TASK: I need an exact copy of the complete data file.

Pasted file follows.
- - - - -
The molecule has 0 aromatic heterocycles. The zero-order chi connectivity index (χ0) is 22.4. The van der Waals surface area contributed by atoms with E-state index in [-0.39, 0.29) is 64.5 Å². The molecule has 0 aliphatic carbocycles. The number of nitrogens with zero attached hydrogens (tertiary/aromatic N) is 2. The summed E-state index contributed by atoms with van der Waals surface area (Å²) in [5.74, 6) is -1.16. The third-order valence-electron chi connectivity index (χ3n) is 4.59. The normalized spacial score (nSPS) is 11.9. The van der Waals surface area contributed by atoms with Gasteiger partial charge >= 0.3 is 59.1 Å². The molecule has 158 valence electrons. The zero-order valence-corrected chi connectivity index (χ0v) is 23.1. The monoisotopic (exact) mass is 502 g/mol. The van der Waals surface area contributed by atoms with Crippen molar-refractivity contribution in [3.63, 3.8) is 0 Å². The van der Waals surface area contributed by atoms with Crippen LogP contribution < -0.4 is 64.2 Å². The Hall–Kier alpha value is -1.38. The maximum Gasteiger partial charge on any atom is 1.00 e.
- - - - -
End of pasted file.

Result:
The molecule has 0 aromatic heterocycles. The zero-order chi connectivity index (χ0) is 22.4. The van der Waals surface area contributed by atoms with E-state index in [-0.39, 0.29) is 64.5 Å². The molecule has 0 aliphatic carbocycles. The number of nitrogens with zero attached hydrogens (tertiary/aromatic N) is 2. The summed E-state index contributed by atoms with van der Waals surface area (Å²) in [5.74, 6) is -1.16. The third-order valence-electron chi connectivity index (χ3n) is 4.59. The normalized spacial score (nSPS) is 11.9. The van der Waals surface area contributed by atoms with Gasteiger partial charge >= 0.3 is 59.1 Å². The molecule has 158 valence electrons. The zero-order valence-corrected chi connectivity index (χ0v) is 23.1. The monoisotopic (exact) mass is 502 g/mol. The van der Waals surface area contributed by atoms with Crippen molar-refractivity contribution in [3.63, 3.8) is 0 Å². The van der Waals surface area contributed by atoms with Crippen LogP contribution < -0.4 is 64.2 Å². The Hall–Kier alpha value is -1.38. The maximum Gasteiger partial charge on any atom is 1.00 e.